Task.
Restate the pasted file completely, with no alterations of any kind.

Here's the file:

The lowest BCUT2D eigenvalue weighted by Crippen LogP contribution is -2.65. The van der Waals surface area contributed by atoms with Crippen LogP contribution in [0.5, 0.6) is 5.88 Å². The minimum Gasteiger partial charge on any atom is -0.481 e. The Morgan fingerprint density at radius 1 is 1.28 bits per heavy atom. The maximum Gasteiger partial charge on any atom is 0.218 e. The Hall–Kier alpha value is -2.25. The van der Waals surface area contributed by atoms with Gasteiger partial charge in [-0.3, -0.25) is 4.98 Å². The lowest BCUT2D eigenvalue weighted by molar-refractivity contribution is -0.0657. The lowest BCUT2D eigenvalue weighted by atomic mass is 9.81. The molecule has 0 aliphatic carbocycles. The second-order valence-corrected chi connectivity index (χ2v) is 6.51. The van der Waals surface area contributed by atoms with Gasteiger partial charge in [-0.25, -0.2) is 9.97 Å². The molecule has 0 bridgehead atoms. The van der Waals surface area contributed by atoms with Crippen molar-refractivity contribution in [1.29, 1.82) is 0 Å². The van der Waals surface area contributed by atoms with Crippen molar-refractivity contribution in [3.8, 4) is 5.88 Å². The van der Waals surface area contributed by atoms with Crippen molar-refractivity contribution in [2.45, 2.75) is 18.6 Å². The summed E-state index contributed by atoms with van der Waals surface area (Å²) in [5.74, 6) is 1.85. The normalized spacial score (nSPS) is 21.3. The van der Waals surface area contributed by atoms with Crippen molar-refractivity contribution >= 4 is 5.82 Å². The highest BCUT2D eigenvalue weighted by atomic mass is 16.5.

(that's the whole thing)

The lowest BCUT2D eigenvalue weighted by Crippen LogP contribution is -2.65. The van der Waals surface area contributed by atoms with Crippen LogP contribution in [0.5, 0.6) is 5.88 Å². The minimum Gasteiger partial charge on any atom is -0.481 e. The Morgan fingerprint density at radius 1 is 1.28 bits per heavy atom. The maximum Gasteiger partial charge on any atom is 0.218 e. The Hall–Kier alpha value is -2.25. The van der Waals surface area contributed by atoms with Gasteiger partial charge in [-0.3, -0.25) is 4.98 Å². The lowest BCUT2D eigenvalue weighted by molar-refractivity contribution is -0.0657. The lowest BCUT2D eigenvalue weighted by atomic mass is 9.81. The molecule has 0 aliphatic carbocycles. The second-order valence-corrected chi connectivity index (χ2v) is 6.51. The van der Waals surface area contributed by atoms with Gasteiger partial charge in [-0.25, -0.2) is 9.97 Å². The molecule has 0 bridgehead atoms. The van der Waals surface area contributed by atoms with Crippen molar-refractivity contribution in [1.29, 1.82) is 0 Å². The van der Waals surface area contributed by atoms with Crippen molar-refractivity contribution in [3.8, 4) is 5.88 Å². The van der Waals surface area contributed by atoms with Crippen molar-refractivity contribution in [2.45, 2.75) is 18.6 Å². The summed E-state index contributed by atoms with van der Waals surface area (Å²) in [5.74, 6) is 1.85. The normalized spacial score (nSPS) is 21.3. The van der Waals surface area contributed by atoms with Crippen molar-refractivity contribution >= 4 is 5.82 Å². The highest BCUT2D eigenvalue weighted by atomic mass is 16.5.